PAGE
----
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Sunday, June 29, 2008

Where there is no shower

Funny thing, I often almost feel like not giving away the secret that many North Americans haven't discovered about getting clean where there is no shower. I mostly resist it 'cos nobody likes a smartipants. However, I have been asked by some younger sailing women so here goes.

When water is restricted, whether you're sailing, camping, or just in the office after a lunchtime run and there is no shower available it's a simple matter to have a refreshing washdown of the body with the old-fashioned simple tools:
  • a towel,
  • washcloth (I like the gant de toilette mitt-type),
  • soap,
  • bottle or jug of cleanish* cold or hot water (about 1 litre - 2 pints - will do) or water tap,
  • small container, empty bucket, jug or bowl (or washbasin),
  • if the floor is dirty, a plastic sheet (or bin bag) about the same size as your bath towel
Most washrooms in North America have a disabled cubicle, which is ideal for this performance because it has most elbow room, but any private space will do. The average aircraft or train loo is perfect.

In addition, you can do this in a more public place, like a campsite or a beach without removing all your clothes at the same time, although people might look at you funny.

Lay down the towel on top of the plastic sheet. Take off your clothes and step on the towel. Put half the water in the bucket. Wetting the washcloth and wringing it out in the bucket, wipe yourself all over rubbing vigorously. This gets most of the dirt off (although not the grease nor all the smell). You might have to get fancy to reach the middle of your back by holding your washcloth at both ends, or asking for the assistance of a friend.

Wet the washcloth again from the "dirty water" and lather the cloth up with a little soap. Rub the cloth over the smelly parts first, then over the rest of your body. Wring it out and wet it again with fresh water. Wipe the soap off yourself.

You are done! You are clean, almost dry, feel refreshed and once you have practiced a bit, you can do this with very little water, so that the 2 litres daily allowance that the BFH** captain has allotted will be enough to have a wash every day or so.

And because your bath towel is not that wet it just needs airing out. The washcloth is a lot easier to hang up to dry.

When you're sailing in the tropics, this technique is infinitely preferable to being in the hot humid bowels of the boat trying to juggle the shower and slowly melting in the steamy heat and humidity of the head compartment. You can do your first washdown and soaping with salt water (or take a swim).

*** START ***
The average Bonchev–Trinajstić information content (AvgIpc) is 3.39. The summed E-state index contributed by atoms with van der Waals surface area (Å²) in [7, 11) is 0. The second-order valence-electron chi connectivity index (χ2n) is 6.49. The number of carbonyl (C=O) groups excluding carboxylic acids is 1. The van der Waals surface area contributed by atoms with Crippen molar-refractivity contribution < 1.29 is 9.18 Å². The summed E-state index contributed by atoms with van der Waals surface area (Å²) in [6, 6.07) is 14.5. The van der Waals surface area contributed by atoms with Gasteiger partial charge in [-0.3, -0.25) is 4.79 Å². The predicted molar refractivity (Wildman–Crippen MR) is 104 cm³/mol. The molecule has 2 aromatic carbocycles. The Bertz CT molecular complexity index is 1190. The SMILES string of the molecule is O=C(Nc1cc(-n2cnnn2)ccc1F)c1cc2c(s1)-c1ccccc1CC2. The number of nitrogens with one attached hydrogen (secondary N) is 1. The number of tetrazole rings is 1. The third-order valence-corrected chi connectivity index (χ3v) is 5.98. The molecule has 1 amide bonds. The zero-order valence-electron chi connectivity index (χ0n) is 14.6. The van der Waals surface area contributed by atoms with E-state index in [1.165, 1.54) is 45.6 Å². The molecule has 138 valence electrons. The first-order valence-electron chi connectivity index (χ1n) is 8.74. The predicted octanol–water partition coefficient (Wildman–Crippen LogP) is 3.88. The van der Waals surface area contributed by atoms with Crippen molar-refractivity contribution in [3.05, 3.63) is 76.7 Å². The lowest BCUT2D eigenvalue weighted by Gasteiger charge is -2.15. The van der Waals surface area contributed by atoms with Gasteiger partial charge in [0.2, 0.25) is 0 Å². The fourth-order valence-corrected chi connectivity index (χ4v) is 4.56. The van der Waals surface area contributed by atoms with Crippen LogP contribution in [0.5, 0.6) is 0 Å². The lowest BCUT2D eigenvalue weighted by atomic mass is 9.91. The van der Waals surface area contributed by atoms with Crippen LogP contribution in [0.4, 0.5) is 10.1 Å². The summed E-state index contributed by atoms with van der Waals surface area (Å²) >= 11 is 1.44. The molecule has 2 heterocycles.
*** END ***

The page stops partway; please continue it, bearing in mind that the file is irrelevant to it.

Hair washing is a different exercise. If you have really short hair the above technique will be enough. Long hair needs about 2 pints (a litre) more water and a larger bowl or bucket to lean over. It is best done seated (or kneeling on your towel) leaning forward over the bowl. Pour about a pint (500 ml) of water over the back of your head so that it runs into the bowl. Scoop the water up and do it several times so that your hair is moist. Then rub some shampoo into your hair. Use only a very little shampoo - about a teaspoon or 5 ml - less than half of the recommended amount of normal stuff. (Some people swear by using shampoo*** for both body and hair washing as it saves backpack space - there are concentrated types in tube form).

You do not need to get a lather in your hair - if you do, you are using too much shampoo - the lather represents "unused" detergent that is foaming up and you will need to use extra water to wash it out. Just rub shampoo all over the hair and leave it on for a minute or so. Then start by wringing out your hair and pouring water from the bowl over your head repeatedly until the shampoo feels gone. Wring out your hair the best you can, then run a dry washcloth over it to get it as dry as possible. Comb it through and let it air dry.

Some women (and increasingly men) have a routine of using hair conditioner after shampoo. This is fine, but once again use less than half of what you normally use and rinse repeatedly using only a half litre of water. Or try using a tiny amount on a comb and combing it through your hair without washing it off. Or try going without once in a while.

* you can use river or lake water if you are camping, or non-potable water like that from plane or train washroom taps.
**Bastard from Hell: you know who you are, Bligh-woman!
*** Stolen joke alert! Best to use shampoo, the real stuff stinks.

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